En Primeur, or ‘wine futures’, is a widely-established feature on France’s wine landscape. Chateaux taking part in this annual event offer customers the opportunity to invest in a vintage before the wine is bottled, thus giving guaranteed access to limited vintages and (what is usually) a timely investment. Historically focused around Bordeaux, the En Primeur system has also been adopted by producers in Burgundy, the Rhone Valley and Port, with some New World regions showing increasing interest in recent times.
How old is the En Primeur system?
Evidence of En Primeur-like wine-buying systems dates back thousands of years. There’s a record of a vintage from 58 AD being so exquisite, for example, that every grape from the vineyard in question was bought while it was still on the vine.
However, the system that we know today came to life after the Second World War, when many chateaux were poorly run and poorly financed. Merchants – who in those days were far more powerful and dynamic than even the most prestigious First Growths – agreed to buy wines from the top producers in advance. This provided much-needed cash relief to struggling chateaux, and allowed merchants to set their own prices. Learn more about the history of En Primeur.
Today, En Primeur sales are limited to the most esteemed chateaux – many of which boast Grand Cru Classe or similar status. This accounts for around 200 labels.
What happens during En Primeur?
Traditionally, ‘En Primeur week’ takes part over one or two weeks in late March, and sees thousands of negociants, merchants, journalists, retailers and other industry pros converge on Bordeaux’s top chateaux to taste the young wines that have been harvested the previous autumn.
It’s an action-packed period with lots of events and tastings taking place around the region, with critics ultimately imparting their opinion of each wine in the form of a score, which will help determine the prices subsequently set by each chateaux. These prices are then individually released over a few weeks in early summer, usually within two months of En Primeur week.
Buyers that then purchase the wines are doing so ‘En Primeur’ – they are essentially ‘pre-booking’ particular wines. The wines are bought while they are still in barrel, and before they are put into bottles and released onto the market. En Primeur wines are sold exclusive of Duty and VAT, and are shipped to the buyer between 18 months and three years after bottling.
What are the benefits of buying En Primeur?
Buying wine En Primeur offers a number of advantages and opportunities.
- There are considerable discounts available, with many wines on offer well below the eventual market release price.
- Buying En Primeur allows collectors and investors to reserve a case of wine where availability may usually be limited. Many wines that chateaux release En Primeur might not be available to buy when they are released some years later, or are far more expensive. As such, you have the opportunity to secure an allocation of a potentially rare, highly sought-after wine, which may be produced in very small quantities.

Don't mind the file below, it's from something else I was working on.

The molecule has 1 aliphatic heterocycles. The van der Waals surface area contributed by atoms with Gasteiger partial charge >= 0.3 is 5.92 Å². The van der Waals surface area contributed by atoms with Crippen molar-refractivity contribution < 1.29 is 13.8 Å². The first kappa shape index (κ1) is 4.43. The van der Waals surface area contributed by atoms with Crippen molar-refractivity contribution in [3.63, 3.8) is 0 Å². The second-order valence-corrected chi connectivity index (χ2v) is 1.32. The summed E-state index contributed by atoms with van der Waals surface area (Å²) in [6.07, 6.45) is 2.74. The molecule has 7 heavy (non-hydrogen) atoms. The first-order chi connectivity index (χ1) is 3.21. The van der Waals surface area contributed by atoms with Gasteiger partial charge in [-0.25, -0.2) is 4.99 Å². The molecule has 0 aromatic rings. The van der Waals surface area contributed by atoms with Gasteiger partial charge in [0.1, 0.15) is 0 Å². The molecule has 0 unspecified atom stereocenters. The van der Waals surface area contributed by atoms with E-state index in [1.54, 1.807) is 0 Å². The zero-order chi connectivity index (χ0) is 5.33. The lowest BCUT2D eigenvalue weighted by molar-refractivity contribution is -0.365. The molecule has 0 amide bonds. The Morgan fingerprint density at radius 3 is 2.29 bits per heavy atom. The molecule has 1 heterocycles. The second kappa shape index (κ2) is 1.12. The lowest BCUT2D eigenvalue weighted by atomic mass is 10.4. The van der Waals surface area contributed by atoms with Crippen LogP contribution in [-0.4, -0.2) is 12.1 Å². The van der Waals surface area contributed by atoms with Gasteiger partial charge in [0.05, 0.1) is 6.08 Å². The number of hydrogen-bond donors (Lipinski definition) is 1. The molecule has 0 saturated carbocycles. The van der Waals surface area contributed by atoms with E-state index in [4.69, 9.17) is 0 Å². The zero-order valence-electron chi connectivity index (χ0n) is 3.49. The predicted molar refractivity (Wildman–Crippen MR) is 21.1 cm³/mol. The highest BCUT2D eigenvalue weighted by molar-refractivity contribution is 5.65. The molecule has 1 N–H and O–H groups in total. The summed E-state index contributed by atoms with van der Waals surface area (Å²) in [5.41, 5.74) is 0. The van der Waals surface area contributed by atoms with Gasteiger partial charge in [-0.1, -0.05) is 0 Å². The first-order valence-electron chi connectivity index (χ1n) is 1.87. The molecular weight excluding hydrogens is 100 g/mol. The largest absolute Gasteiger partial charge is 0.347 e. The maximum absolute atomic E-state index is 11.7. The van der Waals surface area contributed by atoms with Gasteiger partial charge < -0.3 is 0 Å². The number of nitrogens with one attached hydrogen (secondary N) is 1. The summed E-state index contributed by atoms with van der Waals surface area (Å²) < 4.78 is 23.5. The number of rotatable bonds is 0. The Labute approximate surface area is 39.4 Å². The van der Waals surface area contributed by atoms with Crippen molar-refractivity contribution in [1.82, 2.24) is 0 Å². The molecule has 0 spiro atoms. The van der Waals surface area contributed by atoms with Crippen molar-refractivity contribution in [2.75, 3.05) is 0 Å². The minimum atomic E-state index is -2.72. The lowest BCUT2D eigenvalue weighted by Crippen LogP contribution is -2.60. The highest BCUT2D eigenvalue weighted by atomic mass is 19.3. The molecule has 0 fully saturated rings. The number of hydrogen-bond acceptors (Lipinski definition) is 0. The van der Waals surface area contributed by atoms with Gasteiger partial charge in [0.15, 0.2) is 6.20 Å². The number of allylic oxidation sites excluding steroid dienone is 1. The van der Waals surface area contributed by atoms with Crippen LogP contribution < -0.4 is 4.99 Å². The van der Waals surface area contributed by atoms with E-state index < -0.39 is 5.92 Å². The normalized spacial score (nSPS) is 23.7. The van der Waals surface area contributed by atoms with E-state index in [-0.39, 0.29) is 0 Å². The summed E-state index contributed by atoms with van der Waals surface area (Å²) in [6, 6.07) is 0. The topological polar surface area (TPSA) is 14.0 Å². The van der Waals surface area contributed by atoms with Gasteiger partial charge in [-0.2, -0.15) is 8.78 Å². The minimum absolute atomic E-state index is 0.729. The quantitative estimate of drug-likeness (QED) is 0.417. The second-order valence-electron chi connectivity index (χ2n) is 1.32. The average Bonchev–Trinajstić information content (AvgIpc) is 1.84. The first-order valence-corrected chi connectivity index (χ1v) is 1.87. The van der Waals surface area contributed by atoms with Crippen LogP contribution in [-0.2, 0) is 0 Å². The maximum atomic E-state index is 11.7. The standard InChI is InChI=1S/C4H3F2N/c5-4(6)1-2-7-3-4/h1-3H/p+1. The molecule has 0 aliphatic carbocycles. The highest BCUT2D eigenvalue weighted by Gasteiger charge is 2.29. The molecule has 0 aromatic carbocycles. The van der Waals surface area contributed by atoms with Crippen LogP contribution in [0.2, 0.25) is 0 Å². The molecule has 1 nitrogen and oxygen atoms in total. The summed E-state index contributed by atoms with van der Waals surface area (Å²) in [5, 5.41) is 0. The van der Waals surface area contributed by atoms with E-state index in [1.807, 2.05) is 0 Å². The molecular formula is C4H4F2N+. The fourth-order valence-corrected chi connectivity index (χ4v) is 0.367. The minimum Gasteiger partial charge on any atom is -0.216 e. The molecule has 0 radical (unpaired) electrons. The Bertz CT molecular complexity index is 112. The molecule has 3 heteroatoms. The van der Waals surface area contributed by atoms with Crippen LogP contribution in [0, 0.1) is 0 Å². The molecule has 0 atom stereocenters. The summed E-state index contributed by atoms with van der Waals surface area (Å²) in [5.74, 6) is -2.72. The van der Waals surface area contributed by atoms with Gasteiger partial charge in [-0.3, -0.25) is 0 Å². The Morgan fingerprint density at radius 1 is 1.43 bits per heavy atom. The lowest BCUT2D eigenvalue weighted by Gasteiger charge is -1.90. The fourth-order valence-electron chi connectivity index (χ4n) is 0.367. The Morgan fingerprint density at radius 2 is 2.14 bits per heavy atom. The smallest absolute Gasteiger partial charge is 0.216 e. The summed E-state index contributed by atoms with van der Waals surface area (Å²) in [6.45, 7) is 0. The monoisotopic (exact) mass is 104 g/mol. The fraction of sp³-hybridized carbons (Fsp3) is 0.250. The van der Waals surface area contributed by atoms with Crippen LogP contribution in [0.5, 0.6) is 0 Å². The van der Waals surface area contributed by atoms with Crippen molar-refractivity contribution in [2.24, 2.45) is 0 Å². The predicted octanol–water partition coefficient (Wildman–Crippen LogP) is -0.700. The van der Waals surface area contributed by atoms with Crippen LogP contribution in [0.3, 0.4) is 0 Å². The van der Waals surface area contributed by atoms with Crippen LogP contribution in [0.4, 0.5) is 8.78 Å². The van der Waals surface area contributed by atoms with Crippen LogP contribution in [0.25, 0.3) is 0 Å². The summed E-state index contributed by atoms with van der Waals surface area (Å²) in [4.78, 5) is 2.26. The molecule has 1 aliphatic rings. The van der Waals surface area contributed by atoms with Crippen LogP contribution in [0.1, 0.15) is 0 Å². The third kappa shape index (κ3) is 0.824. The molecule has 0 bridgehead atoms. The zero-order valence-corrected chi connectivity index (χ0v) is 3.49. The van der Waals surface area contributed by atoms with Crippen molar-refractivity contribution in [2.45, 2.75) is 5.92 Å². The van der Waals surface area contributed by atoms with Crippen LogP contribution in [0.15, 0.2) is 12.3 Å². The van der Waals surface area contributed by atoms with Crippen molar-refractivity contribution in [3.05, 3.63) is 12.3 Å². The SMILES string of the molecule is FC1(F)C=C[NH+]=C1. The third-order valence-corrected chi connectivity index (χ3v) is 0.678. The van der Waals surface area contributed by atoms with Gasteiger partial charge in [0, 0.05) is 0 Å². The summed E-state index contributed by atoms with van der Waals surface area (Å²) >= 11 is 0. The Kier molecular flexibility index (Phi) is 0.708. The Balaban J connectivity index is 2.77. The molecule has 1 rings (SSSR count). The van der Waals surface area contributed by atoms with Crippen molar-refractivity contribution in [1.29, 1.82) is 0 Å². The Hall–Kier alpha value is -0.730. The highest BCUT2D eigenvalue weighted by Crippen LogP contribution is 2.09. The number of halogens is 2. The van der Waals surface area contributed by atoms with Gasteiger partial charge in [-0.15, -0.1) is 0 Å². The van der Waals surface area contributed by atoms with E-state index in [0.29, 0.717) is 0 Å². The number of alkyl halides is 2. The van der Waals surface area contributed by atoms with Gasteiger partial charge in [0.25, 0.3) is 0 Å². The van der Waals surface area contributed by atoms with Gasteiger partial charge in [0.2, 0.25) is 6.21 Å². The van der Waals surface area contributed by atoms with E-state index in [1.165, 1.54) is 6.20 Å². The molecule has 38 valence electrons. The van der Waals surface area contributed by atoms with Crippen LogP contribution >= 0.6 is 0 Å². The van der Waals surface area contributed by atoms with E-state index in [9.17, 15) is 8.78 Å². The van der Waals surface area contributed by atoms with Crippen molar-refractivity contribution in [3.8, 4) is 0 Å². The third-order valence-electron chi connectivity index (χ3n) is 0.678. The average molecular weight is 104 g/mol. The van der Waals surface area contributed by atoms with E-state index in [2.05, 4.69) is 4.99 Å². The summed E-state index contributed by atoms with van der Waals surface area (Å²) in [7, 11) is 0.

- Depending on what the chateaux is offering, you may be able to specify the format of the wine – halves, magnums or even larger bottles – which would not subsequently be available with general release.
- Buying wine En Primeur guarantees the very best provenance of the wine, since you are buying it direct from the winery.
How has COVID-19 affected En Primeur week?
Bordeaux’s En Primeur week is traditionally held in March, and sees up to 6,000 visitors travel to the area for events and tastings. Last year’s event, however, was cancelled due to COVID-19 restrictions, and was instead transformed into a remote affair, with samples being sent to critics and tastings taking place online.
The Union des Grands Crus de Bordeaux (UGCB), the historic organiser of En Primeur week, had announced plans for a programme of events in Bordeaux and nine other major cities: Zurich, Shanghai, Brussels, Frankfurt, Hong Kong, Paris, London, New York and San Francisco. However, COVID-19 restrictions have already forced the cancellation of the London and New York in-person events. There is still hope some of the other live tastings can go ahead, but it is unclear how many people will be allowed or able to travel. Like last year, the UGCB’s flexibility will be on display, and it is likely mailed samples and virtual tastings will make up a significant part of this year’s campaign again.
Following this schedule, pricing should be announced and sales should start at some stage in May, continuing until the middle or end of June.
What’s the outlook for Bordeaux 2020?
Despite the global pandemic, fine wine has held firm as a lucrative investment option. Indeed, the uncertainty around coronavirus has only served to magnify its benefits as an asset class. Reports have compared the weather of the 2020 vintage to that of 2016, 2018 and 2019 – mild and wet in the spring, followed be a hot, dry summer and an even more clement picking season. As such, it’s set to be a high quality vintage, meaning this will certainly be a key opportunity for investors.